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Shigir Idol (wikipedia.org)
45 points by benbreen 9 months ago | hide | past | web | favorite | 14 comments

11,500 years is such a short time span. It is crazy how close to the dawn of man you find yourself living in.

There are still stories among the Klamath indians regarding the eruption of Mount Mazama some 7700 years ago: https://oregonencyclopedia.org/articles/mt_mazama

I was going to disagree with you until I broke 11,500 into generations. It’s only ~383 generations which isn’t as high as I thought it might be.

Non developed nation generations are usually closer to 20 years apart [1] and probably would be closer to that for much of human history. So it’s closer to 575 generations. Your point still stands though... it’s not a lot of time in the grand scheme of things.

BTW: The longest recorded family tree is that of Confucius which goes back 80 generations. [2]



Not bad, almost 20% of generations since dawn of man!

This object is clearly not a one-off. The people who made it made similar objects, perhaps many similar objects, and probably made other objects with similar skill requirements. This is the only one we have, however. What else did they make? What sorts of tools, clothing, weapons, houses, wagons, etc? We can only speculate. Still, I doubt they were what we would consider cavemen. These were civilized humans living in a fashion most humans today would recognize as human. We have to go back quite a bit further to find anything I'd call "the dawn of man".

Keep in mind, there are tribes living in "neolithic style", with little or no clothing, no tools besides rocks, etc. still today. The existence or even domination of such people doesn't determine the timing of the "dawn".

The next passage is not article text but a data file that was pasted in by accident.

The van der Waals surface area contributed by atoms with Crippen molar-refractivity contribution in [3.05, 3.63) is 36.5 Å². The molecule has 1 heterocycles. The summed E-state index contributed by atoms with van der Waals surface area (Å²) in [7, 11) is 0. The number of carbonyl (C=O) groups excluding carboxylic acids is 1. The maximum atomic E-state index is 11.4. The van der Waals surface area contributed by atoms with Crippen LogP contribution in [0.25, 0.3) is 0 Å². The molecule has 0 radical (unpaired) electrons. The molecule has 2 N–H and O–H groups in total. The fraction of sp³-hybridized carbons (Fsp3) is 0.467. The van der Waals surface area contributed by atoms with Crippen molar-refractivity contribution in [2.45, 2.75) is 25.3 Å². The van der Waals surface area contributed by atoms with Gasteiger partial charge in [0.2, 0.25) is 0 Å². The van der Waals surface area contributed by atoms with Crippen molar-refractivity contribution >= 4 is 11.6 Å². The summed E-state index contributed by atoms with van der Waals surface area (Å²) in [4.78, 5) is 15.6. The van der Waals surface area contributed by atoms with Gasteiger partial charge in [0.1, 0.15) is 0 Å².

>11,500 years is such a short time span. It is crazy how close to the dawn of man you find yourself living in.

500 years later, a HN user from Mars (or may be even a Belter):

"12000 years is such a short time span. It is crazy how close to the dawn of man you find yourself living in."

They would be right also!

They might not be using HN, but maybe they'll be using Arc!

Have you read “Sapiens”? It’s fascinating.

Edit: just to provide a little more color, “Sapiens: A brief history of humankind” is a brilliant book on our evolution as a species. One of the striking things about it, IMO, is how vividly it presents the timeline.


Thanks for the recommendation. I just picked up the audiobook.

> Scholars have proposed various theories about the carvings' meaning. Svetlana Savchenko, a researcher at the Sverdlovsk Regional Museum, suggested that the decoration tells the creation myth those who carved it believed in. Other researchers at the museum have suggested that the markings could have served as a navigational aid or map. Professor Mikhail Zhilin, an archaeologist at the Institute of Archaeology in Moscow, guessed that the statue could depict mythological creatures such as forest spirits. Archeologist Peter Vang Peterson, of the National Museum of Denmark, speculated that the idol could serve as a warning not to enter a dangerous area.

So are they just literally making things up? This reminds me of Motel of the Mysteries. http://sultanaeducation.org/wp-content/uploads/2014/06/Motel...

Educated guesses would likely be a better term

This reminds me of Göbekli Tepe and the fact that it predates agriculture.


Yuval Noah Harari in A Brief History of Humankind argues that it the need to feed so many workers could lead to deliberate domestication of wild grains and the agricultural revolution. (All in all, I do not recommend the book).

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